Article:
Poetry News In Review
1868 – Francis Jammes, French poet/writer (Jammisme), is born.
1918 – Edmond Rostand, French poet and dramatist (b. 1868), dies.
1985 – Philip Larkin, [hermit of Hull], English poet, dies at 63.
2004 – Mona Van Duyn, American poet (b. 1921), dies.
What are days for?
Days are where we live.
They come, they wake us
Time and time over.
They are to be happy in:
Where can we live but days?
Ah, solving that question
Brings the priest and the doctor
In their long coats
Running over the fields.
—Philip Larkin (1922–1985)
Time is running out to save the Sussex cottage where William Blake wrote of the dark satanic mills and green and pleasant land of England in his most famous poem Jerusalem, with the Blake Society still more than £400,000 short of the total required to buy the house for public use.
Thai police detained at least six students at a Bangkok university for distributing leaflets with an anti-authoritarian poem, a student activist said. The students scattered the leaflets on the campus of Thammasat University today to mark the re-emergence of a professor who had gone into hiding after Thailand’s army staged a coup in May, said Rattaphol Supasopon, a student activist with the League of Liberal Thammasat for Democracy group. The poem was posted on the Facebook page of the professor, Somsak Jeamteerasakul, Rattaphol said.
Lebanon's state-run news agency says Saeed Akl, Lebanon's leading poet whose fame once spread throughout the Arab world, has died. He was 102. The ultra-nationalist Akl wrote his poems in classical Arabic as well as Lebanese dialect which he used to refer to as "the Lebanese language."
by Michael Robbins
Most of this year's high-profile poetry titles slid right off my eyeballs. Plus ça change. The New Yorker and The New York Times Book Review regularly ignore exciting books like Robyn Schiff's "Revolver" and (my friend) Anthony Madrid's "I Am Your Slave Now Do What I Say," but heaven forfend they allow a single Louise Glück collection to go unreviewed.
By William Giraldi
Think of Bertolt Brecht and you do not think of Eros. A fervent Marxist playwright with a handful of masterworks—Drums in the Night, The Threepenny Opera, Mother Courage and Her Children, Life of Galileo, The Good Person of Szechwan—Brecht was also the most revolutionary drama theorist of the twentieth century. His misnamed “epic theater” posited a smashing of theater’s fourth wall and a dispelling of the emotional abracadabra drama casts over its audience. A round-the-clock communist for whom literature was the manifestation of socio-historical pressures, Brecht believed that art should function as the instigation for revolt. Art must be useful, must serve the gritty aims of practicality. No self-important prettiness, no “willing suspension of disbelief,” no Aristotelian catharsis. Brecht would rather you not be so bourgeois as to feel anything; instead, think about what you’re seeing and then go depose your tranquilized leaders.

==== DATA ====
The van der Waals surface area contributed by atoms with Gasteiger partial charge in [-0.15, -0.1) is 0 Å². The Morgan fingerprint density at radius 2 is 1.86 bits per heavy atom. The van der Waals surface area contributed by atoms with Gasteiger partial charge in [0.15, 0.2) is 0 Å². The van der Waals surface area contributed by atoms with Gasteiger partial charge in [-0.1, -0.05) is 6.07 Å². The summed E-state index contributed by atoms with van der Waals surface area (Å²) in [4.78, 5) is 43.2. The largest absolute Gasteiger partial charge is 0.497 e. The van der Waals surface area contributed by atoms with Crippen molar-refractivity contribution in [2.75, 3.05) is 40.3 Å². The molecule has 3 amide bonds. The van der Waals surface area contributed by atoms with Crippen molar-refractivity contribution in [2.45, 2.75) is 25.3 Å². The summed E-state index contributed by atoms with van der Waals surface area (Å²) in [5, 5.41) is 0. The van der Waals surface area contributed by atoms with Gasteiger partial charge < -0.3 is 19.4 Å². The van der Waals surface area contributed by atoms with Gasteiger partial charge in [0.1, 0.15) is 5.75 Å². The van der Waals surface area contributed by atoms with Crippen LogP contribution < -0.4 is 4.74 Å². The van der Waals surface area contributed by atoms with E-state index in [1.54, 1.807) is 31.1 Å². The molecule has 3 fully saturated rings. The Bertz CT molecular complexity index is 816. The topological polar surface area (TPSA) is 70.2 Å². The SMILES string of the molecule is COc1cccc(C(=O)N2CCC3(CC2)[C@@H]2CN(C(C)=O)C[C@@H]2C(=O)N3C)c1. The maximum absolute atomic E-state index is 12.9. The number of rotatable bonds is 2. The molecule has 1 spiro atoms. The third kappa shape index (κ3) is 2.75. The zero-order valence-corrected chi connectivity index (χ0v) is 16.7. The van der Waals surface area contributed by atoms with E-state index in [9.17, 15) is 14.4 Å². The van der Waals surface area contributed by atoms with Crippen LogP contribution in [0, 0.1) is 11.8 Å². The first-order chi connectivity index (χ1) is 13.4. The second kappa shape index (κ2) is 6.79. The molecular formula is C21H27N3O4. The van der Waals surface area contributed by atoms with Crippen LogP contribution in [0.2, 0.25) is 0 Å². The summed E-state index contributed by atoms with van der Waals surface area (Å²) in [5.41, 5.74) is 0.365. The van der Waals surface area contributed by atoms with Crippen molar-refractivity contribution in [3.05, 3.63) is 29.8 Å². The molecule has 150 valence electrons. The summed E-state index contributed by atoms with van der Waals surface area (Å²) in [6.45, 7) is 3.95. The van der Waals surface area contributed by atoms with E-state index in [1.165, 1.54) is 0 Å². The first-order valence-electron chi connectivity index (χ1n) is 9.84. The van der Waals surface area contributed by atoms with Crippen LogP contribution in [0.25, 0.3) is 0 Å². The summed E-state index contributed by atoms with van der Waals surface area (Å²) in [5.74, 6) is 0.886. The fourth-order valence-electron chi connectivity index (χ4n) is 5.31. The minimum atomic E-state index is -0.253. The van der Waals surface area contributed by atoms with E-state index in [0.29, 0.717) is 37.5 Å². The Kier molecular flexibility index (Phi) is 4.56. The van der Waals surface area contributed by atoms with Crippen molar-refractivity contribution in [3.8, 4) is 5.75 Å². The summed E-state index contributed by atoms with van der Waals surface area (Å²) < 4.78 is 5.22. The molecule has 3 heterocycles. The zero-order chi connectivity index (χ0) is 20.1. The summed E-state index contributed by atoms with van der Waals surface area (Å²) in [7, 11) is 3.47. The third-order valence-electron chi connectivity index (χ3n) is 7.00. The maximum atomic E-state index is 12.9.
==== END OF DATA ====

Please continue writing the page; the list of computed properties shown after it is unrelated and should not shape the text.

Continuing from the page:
by Magdalena Kay
Conor O’Callaghan’s The Sun King is a rich volume that immediately stuns the reader with its seamless interweaving of a contemporary idiom—the language of here and now—with a lyricism that reaches us through strata of literary history. O’Callaghan is capable of combining high and low registers in a way that very few writers are, seemingly without strain.
by Ellen Duffer
Imagine a strange land where tumors that resemble “terrible frogs,” a man with an “unbuttoned” face, and an ever-returning sea beast dwell, and where motherhood is a “grand opera staged in a cave.” This isThe Infinitesimals by author Laura Kasischke, her ninth poetry collection (in addition to nine novels), which was published by Copper Canyon Press (July 2014). Here, illness and mortality assume anthropomorphic contours, wherein the loss of Kasischke’s mother, for instance, becomes “birds on the other side of . . . binoculars” who stare her (and us) down.
by Derk Wynan
The way that jets, tempests, or fireworks, captured on paper by an adult child I know, get the fear of them off his back, arrest it—so do the words of poetry act as detention centres, repositories into which fear is thrust, to serve time there. So if the adult child is distraught, one needs to recite poems to him, make up melodies in which they are wrapped and sing them. He sings along, grows calm, just as he grows calm after wild, erratic joy once the joyrousers slip into small shapes on the page, or laugh out and beckon from a poem.
by Craig Raine
What accounts for the enduring charm of ‘Adlestrop’? ‘Yes. I remember Adlestrop.’ The first word of the first line is crucial in its unexpectedness. Is there another poem in the English language that begins so? Keats’s ‘Ode on Melancholy’: ‘No, no, go not to Lethe.’ A little run of pleading repetition, quite different from Thomas’s monosyllable. ‘Yes’. It is an unattached affirmation. Sealed off by a full-stop. It establishes a dialogue with exemplary economy. It is an answer to a question about memory, and the nature of memory, as much as about place. Without that ‘yes’, the first line would be about place only.
Drafts & Framents
by Roger Maynard
The writer and broadcaster, who in his last poem published earlier this year, forecast that he would be dead by autumn, says he's embarrassed that he is still here. Interviewed on Australian radio, James agreed it was a problem "I haven't croaked at all." In his poem Japanese Maple, he revealed he wanted to live until the maple tree's leaves turned to flame.
Poetry In The News
Mark Strand, whose spare, deceptively simple investigations of rootlessness, alienation and the ineffable strangeness of life made him one of America’s most hauntingly meditative poets, died on Saturday at his daughter’s apartment in Brooklyn. He was 80.
Allan Kornblum, whose love for poetry and printing led him to create Coffee House Press, a leading independent publisher widely respected for finding and nurturing new authors, died on Sunday at his home in St. Paul. He was 65. His wife, Cinda, said the cause was complications of chronic lymphocytic leukemia. He learned he had the disease in 2006.
Life in a Box is a Pretty Life by Dawn Lundy Martin
[Paperback] Nightboat, 80 pp., $15.95
Dawn Lundy Martin’s Life in a Box is a Pretty Life investigates the ways in which language claims absolute knowledge and draws a box around lived experience. Martin writes poems that seek out moments when the box buckles, or breaks, poems that suggest there is more. Life in a Box is a Pretty Life continues Martin's investigation into what is produced in the interstices between the body, experience, and language, and how alternative narratives can yield some other knowledge about what it means to be black (or female, or queer) in contemporary America.